Our culture has trained us to be impatient. You and I expect to have things now.
Remember when the internet first started to become a thing?
There was the process of connecting through the phone line. Then websites and content took their sweet time to load. Streaming videos would not have been possible since the constant stopping and buffering would have been unbearable.
Now, we expect our internet experience to be instantaneous and smooth.
Our expectations have changed to the point that if images and videos don't load lighting quick we are moving on to something else.
Impatience isn't isolated to our online experience. It colors everything that we do.
It is one of the reasons why consumer debt is unbelievably high in the United States. We want what we want right now. We don't want to wait and save for it. With easy credit all we have to care about is, "What is the monthly payment?"
While impatience affects our lives in many different ways, one of the most impactful ways is in the area of discipleship.
"Millions of people in our culture make decisions for Christ, but there is a dreadful attrition rate. Many claim to have been born again, but the evidence for mature Christian discipleship is slim...There is a great market for religious experience in our world; there is little enthusiasm for the patient acquisition of virtue, little inclination to sign up for a long apprenticeship in what earlier generations of Christians called holiness."
Eugene Peterson, A Long Obedience in the Same Direction, p.16
We can be manipulated into have some sort of "religious experience" that makes us feel good. This is why feelings and emotional experiences are a poor foundation to build faith on. Once the feeling leaves and the experience fads into the past, it is easy to doubt God and wonder if any of it was really real in the first place.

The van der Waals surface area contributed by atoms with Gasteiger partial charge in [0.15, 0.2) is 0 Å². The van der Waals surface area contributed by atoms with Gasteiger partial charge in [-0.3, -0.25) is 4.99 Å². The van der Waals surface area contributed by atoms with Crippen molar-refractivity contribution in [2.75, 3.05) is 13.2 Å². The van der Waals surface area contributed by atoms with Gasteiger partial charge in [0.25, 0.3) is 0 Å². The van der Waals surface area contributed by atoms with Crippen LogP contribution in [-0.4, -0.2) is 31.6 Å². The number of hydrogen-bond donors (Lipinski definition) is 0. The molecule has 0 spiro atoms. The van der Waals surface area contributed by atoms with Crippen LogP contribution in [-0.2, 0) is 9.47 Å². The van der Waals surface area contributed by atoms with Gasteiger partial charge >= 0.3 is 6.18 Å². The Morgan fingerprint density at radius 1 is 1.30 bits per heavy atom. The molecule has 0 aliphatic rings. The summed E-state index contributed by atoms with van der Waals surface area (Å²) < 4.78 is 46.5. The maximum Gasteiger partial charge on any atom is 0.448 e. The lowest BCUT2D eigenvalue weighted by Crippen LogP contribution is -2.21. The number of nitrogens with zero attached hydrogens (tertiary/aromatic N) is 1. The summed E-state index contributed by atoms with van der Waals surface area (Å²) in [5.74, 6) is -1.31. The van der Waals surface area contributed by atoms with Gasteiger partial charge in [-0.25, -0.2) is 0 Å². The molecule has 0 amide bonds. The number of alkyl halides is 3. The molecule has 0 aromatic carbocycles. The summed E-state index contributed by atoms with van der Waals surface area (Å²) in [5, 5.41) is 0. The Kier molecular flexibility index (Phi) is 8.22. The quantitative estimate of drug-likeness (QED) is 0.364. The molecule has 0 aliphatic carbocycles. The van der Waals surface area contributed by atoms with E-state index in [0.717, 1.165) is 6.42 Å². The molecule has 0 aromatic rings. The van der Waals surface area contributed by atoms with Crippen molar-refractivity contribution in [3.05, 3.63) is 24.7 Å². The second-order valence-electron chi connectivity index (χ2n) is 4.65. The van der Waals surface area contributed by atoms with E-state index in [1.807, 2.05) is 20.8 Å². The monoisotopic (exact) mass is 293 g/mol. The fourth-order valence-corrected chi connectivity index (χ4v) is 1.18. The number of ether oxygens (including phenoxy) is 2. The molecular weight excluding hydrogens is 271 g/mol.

True discipleship is a slow process.
It requires patience and a commitment to endure the ups and downs life throws our way.
The goal of discipleship is not an experience, feeling, or even acquiring all the right knowledge.
The goal is becoming holy.
I know holiness sounds rather dull and boring. Our pictures of holiness have to do with a life of strict discipline and quiet solitary life.
Let's face it. Satan has done a great job of turning what should be our greatest desire into something that we want to avoid.
I want to encourage you to think about holiness in this way: holiness is to live the life of Jesus.
Imagine living life with the compassion, mercy, wisdom, confidence, strength, and love of Jesus.
Through discipleship we seek to be conformed to the image of Jesus. That takes time as we learn to be guided by the Spirit rather than the flesh and how to love God and people the way they need to be loved.
Discipleship doesn't happen over night and it takes faith, commitment, and work, but it does lead to a life of no regrets.
A life worth living is found on the road of discipleship.
Be patient and stay committed and you will discover the life God created you to live.